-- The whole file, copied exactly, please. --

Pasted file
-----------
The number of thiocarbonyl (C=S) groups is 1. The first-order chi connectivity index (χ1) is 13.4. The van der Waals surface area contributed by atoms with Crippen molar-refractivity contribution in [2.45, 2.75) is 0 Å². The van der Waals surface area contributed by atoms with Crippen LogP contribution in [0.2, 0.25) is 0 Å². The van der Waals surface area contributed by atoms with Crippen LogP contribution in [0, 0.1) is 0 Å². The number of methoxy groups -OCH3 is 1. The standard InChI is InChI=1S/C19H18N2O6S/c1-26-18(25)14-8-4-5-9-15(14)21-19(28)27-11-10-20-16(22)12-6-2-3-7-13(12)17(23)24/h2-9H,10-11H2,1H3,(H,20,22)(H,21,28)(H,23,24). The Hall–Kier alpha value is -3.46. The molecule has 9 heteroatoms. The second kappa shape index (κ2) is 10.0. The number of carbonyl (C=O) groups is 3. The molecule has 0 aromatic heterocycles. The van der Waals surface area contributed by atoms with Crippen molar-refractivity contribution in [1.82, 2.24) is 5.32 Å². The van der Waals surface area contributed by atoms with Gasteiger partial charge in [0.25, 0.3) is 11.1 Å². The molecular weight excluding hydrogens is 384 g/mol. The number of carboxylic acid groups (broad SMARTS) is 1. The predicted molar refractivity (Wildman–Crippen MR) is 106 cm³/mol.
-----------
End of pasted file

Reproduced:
The number of thiocarbonyl (C=S) groups is 1. The first-order chi connectivity index (χ1) is 13.4. The van der Waals surface area contributed by atoms with Crippen molar-refractivity contribution in [2.45, 2.75) is 0 Å². The van der Waals surface area contributed by atoms with Crippen LogP contribution in [0.2, 0.25) is 0 Å². The van der Waals surface area contributed by atoms with Crippen LogP contribution in [0, 0.1) is 0 Å². The number of methoxy groups -OCH3 is 1. The standard InChI is InChI=1S/C19H18N2O6S/c1-26-18(25)14-8-4-5-9-15(14)21-19(28)27-11-10-20-16(22)12-6-2-3-7-13(12)17(23)24/h2-9H,10-11H2,1H3,(H,20,22)(H,21,28)(H,23,24). The Hall–Kier alpha value is -3.46. The molecule has 9 heteroatoms. The second kappa shape index (κ2) is 10.0. The number of carbonyl (C=O) groups is 3. The molecule has 0 aromatic heterocycles. The van der Waals surface area contributed by atoms with Crippen molar-refractivity contribution in [1.82, 2.24) is 5.32 Å². The van der Waals surface area contributed by atoms with Gasteiger partial charge in [0.25, 0.3) is 11.1 Å². The molecular weight excluding hydrogens is 384 g/mol. The number of carboxylic acid groups (broad SMARTS) is 1. The predicted molar refractivity (Wildman–Crippen MR) is 106 cm³/mol.